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Self Publishing a good book

Posted by in Self Publishing on January 21, 2011

What do you think it takes to make a good book ready for self publishing.  The question is pretty much dependent on genre we know, but with all the fiction books out there in today’s market, there must be something that ties them all together under that one banner that says “This is a good book”.

I will refer to three main points that are essential in the production of any fiction book, and for a little fun we’ll see if we can find out which one of these is the fundamental factor that makes a book good; across the range that is, including all genres.


A good plot is of course important when you read a good book, but is it the plot that gets it jumping off the bookstore shelf and into your hand?  The plot is surely secondary and dependent on genre is it not?  You couldn’t very well have a murder plot in a children’s book could you?  So in relation to all other books in the bookstore, irrespective of genre, and despite how absorbing plots can be in many books, it cannot be the plot that makes it good.


Where the book is set and when it is set; is this anything to do with it?  Although some people may particularly like period novels or perhaps books that are set in another country or in a particular condition, but again, this cannot be what makes it a good book when it comes to all the other books in the bookstore.


Here we are then, at the end.  And I put it to you that character is the one thing that all books can share and what makes a good book.  If you briefly consider your favourite books, even over the last ten years and not in your lifetime, you will almost certainly be able to pull out the characters; and all good books have good memorable characters.

Take the BFG for example by Roald Dahl; this is a good book because of his character is it not?  And this book can be said to have a brilliant character much the same as Hannibal Lecter from Thomas Harris’s The Silence of the Lambs or Sherlock Holmes from Sir Arthur Conan Doyle’s wonderful crime stories.  So irrespective of the plots and the setting and any other factor that contributes to the production of a good book, it is character in these books that make them good books more than anything else, simply because all good fiction books need characters!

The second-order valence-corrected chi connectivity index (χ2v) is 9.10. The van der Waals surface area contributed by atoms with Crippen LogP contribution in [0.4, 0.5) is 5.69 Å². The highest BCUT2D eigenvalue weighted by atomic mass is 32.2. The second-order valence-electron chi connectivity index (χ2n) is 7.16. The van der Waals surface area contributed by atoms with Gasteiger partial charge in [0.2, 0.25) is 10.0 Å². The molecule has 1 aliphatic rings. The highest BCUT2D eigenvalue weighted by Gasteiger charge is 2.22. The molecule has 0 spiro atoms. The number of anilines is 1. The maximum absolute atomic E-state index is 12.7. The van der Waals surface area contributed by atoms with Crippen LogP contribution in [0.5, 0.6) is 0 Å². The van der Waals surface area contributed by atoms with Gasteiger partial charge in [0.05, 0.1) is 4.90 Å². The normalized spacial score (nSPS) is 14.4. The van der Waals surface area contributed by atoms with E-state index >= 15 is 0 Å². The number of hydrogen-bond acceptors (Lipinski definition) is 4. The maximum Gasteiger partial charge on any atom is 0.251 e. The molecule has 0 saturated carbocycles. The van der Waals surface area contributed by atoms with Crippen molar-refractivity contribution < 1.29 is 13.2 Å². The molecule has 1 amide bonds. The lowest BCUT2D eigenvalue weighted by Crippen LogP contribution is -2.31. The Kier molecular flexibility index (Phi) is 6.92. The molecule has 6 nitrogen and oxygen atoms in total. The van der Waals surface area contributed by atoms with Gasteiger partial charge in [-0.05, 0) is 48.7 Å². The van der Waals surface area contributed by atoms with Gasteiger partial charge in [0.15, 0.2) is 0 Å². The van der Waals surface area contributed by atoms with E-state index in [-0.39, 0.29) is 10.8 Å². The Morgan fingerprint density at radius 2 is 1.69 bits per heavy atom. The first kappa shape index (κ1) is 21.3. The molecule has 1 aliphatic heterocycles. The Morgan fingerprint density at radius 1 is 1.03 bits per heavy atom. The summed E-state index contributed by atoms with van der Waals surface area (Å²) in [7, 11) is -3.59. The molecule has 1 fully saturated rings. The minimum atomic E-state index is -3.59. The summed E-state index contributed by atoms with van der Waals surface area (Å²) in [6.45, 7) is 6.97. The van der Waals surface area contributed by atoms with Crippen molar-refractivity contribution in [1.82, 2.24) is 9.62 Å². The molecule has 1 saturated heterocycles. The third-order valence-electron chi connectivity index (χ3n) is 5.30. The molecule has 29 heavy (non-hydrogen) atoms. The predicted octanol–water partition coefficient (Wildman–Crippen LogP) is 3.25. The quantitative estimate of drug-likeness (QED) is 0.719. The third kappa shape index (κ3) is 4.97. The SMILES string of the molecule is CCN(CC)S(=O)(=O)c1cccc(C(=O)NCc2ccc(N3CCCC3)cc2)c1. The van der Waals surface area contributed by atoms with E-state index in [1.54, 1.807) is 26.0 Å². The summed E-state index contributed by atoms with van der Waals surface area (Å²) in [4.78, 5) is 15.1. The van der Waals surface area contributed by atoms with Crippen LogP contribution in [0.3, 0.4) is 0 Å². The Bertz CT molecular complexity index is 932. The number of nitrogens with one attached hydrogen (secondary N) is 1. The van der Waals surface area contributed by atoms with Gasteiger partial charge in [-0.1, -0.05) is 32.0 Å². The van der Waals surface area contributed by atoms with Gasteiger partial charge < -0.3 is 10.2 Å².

So if you are a budding writer, out there in the realm of uncertainty about which factors of your book to pour your creative energies, remember this.  The characters are nearly always the most memorable thing in a good work of fiction.  You might remember parts of a book but you will always remember characters like Bill Sykes, and then perhaps Charlie Bucket, or Mr Darcy, even if you don’t remember which novels they featured in.  If you remember nothing else about a book, you’ll always remember someone created to be remembered.

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  • Sorry to kefuddle things, but I think the most important thing or rather things which make or break a good or a bad book, is the quality of narrative and dialogue. In my opinion, all other aspects are secondary to these. With exceptionally good writing, the subject matter is made interesting perhaps even gripping; we can see this more obviously in the world of theatre, where usually thought of trivialities are presented so well that the final product is sheer class, it is the same for books. I am sure ‘How a golf ball is made’, or ‘The collected minutes from meetings of the Patagonian sheep herders union 1892 TO 1901’ can be made scintillating by a John Le Carre or a Freddy Forsyth.